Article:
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Young International Swingman is Ready for the Big Stage
If there’s one thing that the 2020 NBA Playoffs from the Orlando bubble taught us, it’s that the international guys playing these days are definitely NOT your father’s international guys.
Luka Doncic (No. 3 overall, 2018) made a massive splash with the Mavs this summer. Nikola Jokic (No. 41, 2014) established himself as the best offensive center in the game – and arguably one of the best passing bigs of all-time. The Heat might have been a healthy Goran Dragic (No. 45, 2008) away from upsetting the Lakers for the NBA title.
By all accounts, the top international player in this year’s Draft is Deni Avdija – the 19-year-old Israeli-Serbian small forward who, last season with Maccabi Tel Aviv, was named the youngest MVP in league history.
In terms of “your father’s international guys,” Avdija’s dad, Zufer, played 11 seasons as a pro in Yugoslavia and Israel and helped Yugoslavia win the bronze medal in the 1982 FIBA World Championship. And although Deni is also eligible to represent Serbia internationally, he chose to play for Israel – winning two straight FIBA U20 European Championships, earning MVP honors as the second-youngest player in the tournament two summers ago.
Though he’ll still be a teenager when he’s drafted, Avdija is already a seasoned professional, having joined Maccabi Tel Aviv’s youth squad at 13 and making his debut with the parent team by the time he was 16 – becoming the youngest player in the history of the prestigious international powerhouse to do so.
Avdija didn’t put up eye-popping numbers last season Maccabi, averaging 12.9ppg, 6.3rpg and 2.7apg. But NBA scouts love his versatility as a big (6-9) wing with a high basketball IQ who’s not afraid of the spotlight.
This November, the 19-year-old looks to become the highest-drafted Israeli player since former Cavalier Omri Casspi was the 23rd overall pick by Sacramento in 2009 and odds are excellent that he’ll be tapped near the very top. Scouts see an experienced, do-it-all jumbo guard/wing player with an intriguing skillset too tough to resist.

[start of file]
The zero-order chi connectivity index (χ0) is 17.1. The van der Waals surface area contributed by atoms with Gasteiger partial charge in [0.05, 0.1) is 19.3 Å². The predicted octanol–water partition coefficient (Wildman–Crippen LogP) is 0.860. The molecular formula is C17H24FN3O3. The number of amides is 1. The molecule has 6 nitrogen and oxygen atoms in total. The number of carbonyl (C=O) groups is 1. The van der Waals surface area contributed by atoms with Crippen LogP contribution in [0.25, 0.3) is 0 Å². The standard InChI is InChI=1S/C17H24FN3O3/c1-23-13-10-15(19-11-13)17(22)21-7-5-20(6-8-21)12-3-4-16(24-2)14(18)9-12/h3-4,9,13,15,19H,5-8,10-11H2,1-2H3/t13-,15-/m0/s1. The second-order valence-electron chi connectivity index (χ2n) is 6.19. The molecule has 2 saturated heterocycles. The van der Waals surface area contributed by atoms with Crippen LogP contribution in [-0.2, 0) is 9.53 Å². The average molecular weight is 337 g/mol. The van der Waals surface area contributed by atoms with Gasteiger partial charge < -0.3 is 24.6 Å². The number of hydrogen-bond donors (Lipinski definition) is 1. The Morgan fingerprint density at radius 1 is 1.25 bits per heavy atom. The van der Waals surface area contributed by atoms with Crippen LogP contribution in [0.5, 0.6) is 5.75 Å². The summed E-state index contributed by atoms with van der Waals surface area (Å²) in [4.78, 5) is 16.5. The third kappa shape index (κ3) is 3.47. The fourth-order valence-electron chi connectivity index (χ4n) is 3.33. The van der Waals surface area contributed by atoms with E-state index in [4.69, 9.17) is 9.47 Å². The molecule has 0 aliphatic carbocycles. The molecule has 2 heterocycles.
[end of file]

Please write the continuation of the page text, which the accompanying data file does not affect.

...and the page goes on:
STRENGTHS Avdija checks off so many of the boxes NBA front offices covet these days. He’s got very good size at 6-9, 225, although his wingspan is reportedly just average. He projects at multiple positions. He’s very young (but experienced in international play). And he’s got an intuitive feel for the game.
Projected as a small forward, Avdija is a capable and willing passer and his court-vision and ball-handling skills could easily make him a team’s secondary playmaker. As a wing player, he excels in transition – both leading the break and filling lanes – or in the halfcourt – utilizing his versatility in the pick-and-roll.
Offensively, he can create his own shot and likes to create against smaller opponents in the post. He has outstanding court vision, is unselfish and is a tremendous cutter off the ball.
Avdija has the potential to be an above-average defender as a pro. As an underrated athlete, he has good lateral quickness for his size and quick hands. He’s a very good shot-blocker, especially coming over from the weakside, and rebounds well for his position.
WEAKNESSES Avdija is a good athlete, but he doesn’t have the kind of burst to be blowing past NBA defenders. And he’s not known for seeking contact around the rim.
Most of the concerns about Avdija seem to center around his shooting accuracy, including from the stripe, which will need to improve at the NBA level. In 26 Euroleague games, Avdija shot under 30 percent from three-point range and over the course of his career he’s around 70 percent from the line.
Avdija is a passionate, competitive player, which can work both for and against him.
HOW HE'D FIT In today’s game, long wing players who can create for themselves and others is a precious commodity. And Avdija has almost all the qualities that position demands.
If Training Camp tipped off today, the Cavaliers small forward/big wing spot would consist of the incumbent, Cedi Osman, a pair of first rounders from last season, Dylan Windler and Kevin Porter Jr., as well as Alfonzo McKinnie.
Avdija would certainly beef up that group and simultaneously serve as a complimentary playmaker to take Collin Sexton and Darius Garland off the ball at times. He would allow the Cavaliers to go big – considering the deep, talented front line that finished off last year – or small – using a combination of Garland, Sexton and any of the aforementioned wings.
In other words, he’d fit right in.